Learn more about Edna’s effort to train 1000 Midwives: Community Midwives: Improving Maternal and Child Health
Today is Universal Health Coverage Day, a day to advocate for universal health coverage to be a cornerstone of the sustainable development agenda and a priority for all nations. Healthcare is a necessity everywhere, but it’s especially important to advocate for healthcare in developing countries. Maternal healthcare can present a lot of difficulties, especially when only one in three women in rural communities in developing countries receives necessary care. According to the World Health Organization (WHO)’s Global Strategy for Women and Children’s Health from 2010, 350,000 women die every year during childbirth. The WHO also said that the planet needs another 3.5 million health workers to improve women and children’s health in the 49 lowest income countries.
The Edna Adan University Hospital specializes in training midwives in Somaliland*, using modern medical knowledge and techniques. Currently, most births in the country are aided by a traditional birthing attendant, a person who hasn’t gone through any sort of formal medical training. Births are often in unsanitary conditions, with no recourse if a complication arises. This takes a harsh toll on the mothers of Somaliland, with 1,044 mothers dying per 100,000 live births, which is one of the highest rates in the world.
Additionally, almost all of the following deaths are preventable:
- 289,000 women and 2.6 million newborns who died during childbirth in 2014.
- 3 million infants died within the first few months of their lives.
- A woman who is 100 times more likely to die during childbirth in sub-Saharan Africa than in an industrialized country.
This same case study by the WHO found that 500 midwives educated and deployed in Bangladesh could save 36,000 lives over the course of 30 years. 87 percent of the essential care for women and newborns can be performed by an educated midwife.
The midwives that the hospital trains are disbursed throughout the country after their education is complete. They serve a vital role in Somaliland society, helping to form a protective web across the country so that women in any part of Somaliland can have a trained medical professional on hand for a pregnancy. Midwives can assist in births in rural areas and help to funnel difficult pregnancies back to the hospital. The hospital hopes to train 1,000 midwives to cover the country. We have currently trained 400.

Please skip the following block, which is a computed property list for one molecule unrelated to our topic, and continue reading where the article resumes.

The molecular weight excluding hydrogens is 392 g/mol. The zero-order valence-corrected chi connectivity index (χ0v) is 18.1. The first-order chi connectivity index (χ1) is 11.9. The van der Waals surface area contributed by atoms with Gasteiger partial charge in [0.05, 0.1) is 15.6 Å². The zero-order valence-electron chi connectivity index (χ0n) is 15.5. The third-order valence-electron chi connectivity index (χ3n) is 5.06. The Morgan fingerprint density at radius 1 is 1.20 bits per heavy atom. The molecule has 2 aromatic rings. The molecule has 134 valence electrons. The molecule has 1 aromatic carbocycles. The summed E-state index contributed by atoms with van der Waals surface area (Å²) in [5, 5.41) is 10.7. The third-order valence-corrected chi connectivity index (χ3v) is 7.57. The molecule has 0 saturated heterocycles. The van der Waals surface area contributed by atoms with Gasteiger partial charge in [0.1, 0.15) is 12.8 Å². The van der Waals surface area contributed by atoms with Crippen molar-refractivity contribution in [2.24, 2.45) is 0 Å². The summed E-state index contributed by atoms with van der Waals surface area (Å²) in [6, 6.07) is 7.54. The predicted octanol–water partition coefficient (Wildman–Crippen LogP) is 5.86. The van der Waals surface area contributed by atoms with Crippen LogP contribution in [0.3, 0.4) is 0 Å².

The other part of providing adequate maternal health care is access to proper supplies. The Edna Hospital has expanded its facilities, including a radiology department which was built this year. It also uses improvised technological devices, such as an oxygen mask that runs through a water bottle, so that it bubbles when oxygen is flowing. Continued support can help the hospital and the midwives it trains to reach more women and children in need, because everyone, and especially mothers, should have access to affordable healthcare.
* Somaliland is the former British Protectorate which borders between Djibouti and Ethiopia.
This post was featured in Girls’ Globe website
Edna Adan Hospital Foundation post ‘Fighting Maternal and Infant Mortality in Somaliland’ was featured in the Huffington Post via Girls Globe.
Somaliland’s leading lady for women’s rights: ‘It is time for men to step up’
Edna Adan has dedicated her life to building her country’s first maternity hospital, and campaigning against FGM. Now she is looking for new allies in the fight against gender violence
theguardian.com, Monday 23 June 2014 02.00 EDT
Edna Adan Ismail, the former first lady of Somalia, in front of the maternity hospital she built in Hargeisa, Somaliland. The hospital has since been completed. Photograph: David Gough for the Guardian
Edna Adan has led a life filled with firsts. The 76-year-old was the first woman from Somaliland to study in the UK and the first qualified-nurse midwife in her country, as well as the first female foreign minister and one of the first in the world to speak out publicly about the horrors of female genital mutilation (FGM).